Hanging out in Shakespeare’s ‘hood

- Patty Pitts

Frequent in the plays of William Shakespeare and his contempories are references to the playwright’s “neighbourhood,” the teeming 16th-century streets of London. For years UVic English professor Janelle Jenstad struggled with how to make these references more relevant to her undergraduate students. Then she discovered the solution in a 450-year-old woodcut map in London’s Guildhall.

Since getting permission to photograph the highly detailed Agas map in sections in 1997, Jenstad has completely digitized it and the resulting, and constantly evolving, website “The Map of Early Modern London” recently won rave reviews in London’s Evening Standard newspaper.

“I’m not a computer person, but I was so committed to this project that I taught myself to be a computer person,” says Jenstad, who admits she nearly abandoned the map project at one point when technological change required her to overhaul her entire content. “There’s so much interest in it. It has obvious value beyond its function as a teaching tool.”
In the same way that maps were used in Shakespeare’s time to build a community identity among newcomers flocking to London from the country, Jenstad’s digital map is attracting a widening circle of online devotees.

“Complete strangers email me all the time. Some have even used this site to navigate modern London. And there are many amateur historians out there with interesting information culled from archives and parish records,” says Jenstad, who currently only includes historical and literary data that can be verified. She’s in the process of creating an editorial board to referee unsolicited, but appropriate, additions.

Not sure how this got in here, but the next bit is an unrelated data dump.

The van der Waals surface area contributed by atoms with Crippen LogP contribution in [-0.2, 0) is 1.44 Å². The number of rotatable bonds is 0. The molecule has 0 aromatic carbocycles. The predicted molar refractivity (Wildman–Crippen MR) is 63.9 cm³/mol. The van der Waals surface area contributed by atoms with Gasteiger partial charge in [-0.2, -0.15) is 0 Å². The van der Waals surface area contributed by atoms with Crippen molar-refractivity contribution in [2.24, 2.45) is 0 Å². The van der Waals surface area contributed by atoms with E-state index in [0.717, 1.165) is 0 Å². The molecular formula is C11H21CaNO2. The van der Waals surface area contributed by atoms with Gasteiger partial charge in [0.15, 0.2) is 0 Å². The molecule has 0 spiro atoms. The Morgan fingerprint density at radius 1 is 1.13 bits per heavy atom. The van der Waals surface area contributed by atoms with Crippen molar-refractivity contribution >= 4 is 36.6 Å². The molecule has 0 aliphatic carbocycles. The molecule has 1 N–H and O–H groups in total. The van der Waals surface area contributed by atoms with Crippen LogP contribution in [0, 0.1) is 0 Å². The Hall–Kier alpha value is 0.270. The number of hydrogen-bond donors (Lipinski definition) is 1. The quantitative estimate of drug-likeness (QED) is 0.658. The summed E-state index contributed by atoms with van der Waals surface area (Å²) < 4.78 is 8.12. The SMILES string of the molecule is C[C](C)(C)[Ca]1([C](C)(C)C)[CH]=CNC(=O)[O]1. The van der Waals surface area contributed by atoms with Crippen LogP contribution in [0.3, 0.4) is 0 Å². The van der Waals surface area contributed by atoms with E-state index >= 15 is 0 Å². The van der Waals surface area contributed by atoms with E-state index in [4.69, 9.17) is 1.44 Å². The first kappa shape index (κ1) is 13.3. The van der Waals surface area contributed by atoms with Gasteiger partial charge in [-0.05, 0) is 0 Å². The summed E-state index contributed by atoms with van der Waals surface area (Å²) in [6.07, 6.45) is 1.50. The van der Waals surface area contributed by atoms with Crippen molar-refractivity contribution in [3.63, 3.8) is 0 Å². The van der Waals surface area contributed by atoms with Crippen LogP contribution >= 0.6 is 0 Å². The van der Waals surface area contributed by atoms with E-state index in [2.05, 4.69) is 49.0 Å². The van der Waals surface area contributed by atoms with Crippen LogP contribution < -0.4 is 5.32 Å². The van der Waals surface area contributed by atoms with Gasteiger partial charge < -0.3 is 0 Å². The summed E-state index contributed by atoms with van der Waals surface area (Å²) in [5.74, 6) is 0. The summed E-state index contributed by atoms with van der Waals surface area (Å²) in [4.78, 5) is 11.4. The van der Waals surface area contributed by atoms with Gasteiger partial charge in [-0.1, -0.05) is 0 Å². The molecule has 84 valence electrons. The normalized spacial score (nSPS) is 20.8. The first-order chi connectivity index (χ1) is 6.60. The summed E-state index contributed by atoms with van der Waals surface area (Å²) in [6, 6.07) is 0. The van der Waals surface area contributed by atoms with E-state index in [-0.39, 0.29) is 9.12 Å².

Jenstad and her student assistants have created multiple layers and limitless potential for the website by tapping into technological advances that allow for more editing flexibility and efficiency. They also drew on the helpful expertise at UVic’s “wonderful” Humanities Computing and Media Centre.

“At the moment, the site is like an encyclopedia with blank pages waiting to be filled in,” she says. “Each page is linked to the map, which I could never have done in a print medium.”

Starting with the original woodcut drawings that depict a bird’s-eye view of individual houses, rowing boats on the Thames and citizens going about their daily chores, Jenstad has built links to historical facts about individual buildings, the histories of the streets and literary and historical references about famous, and not-so-famous, people who made appearances in the area.

“The Triumphs of Truth,” an addition by one of Jenstad’s students, uses the map to trace the elaborate procession of London’s Lord Mayor, for whom allegorical pageants were staged at various sites. Instead of just reading about the daylong event, visitors to the website can view the neighbourhoods the procession visited and click on links to learn more about the various stops.

Jenstad has a formal partnership with the Guildhall Library, which has since provided her with better scans of the Agas map, and includes a link to its online digital database on her website. No stranger to London, Jenstad estimates she’s visited it eight times, but she relies on a more up-to-date map on her trips.

“When the libraries close, I walk and walk and walk,” she says, “with my London A to Z in hand.”

Visit “The Map of Early Modern London” at mapoflondon.uvic.ca.


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Keywords: shakespeare, digital humanities, english, literature

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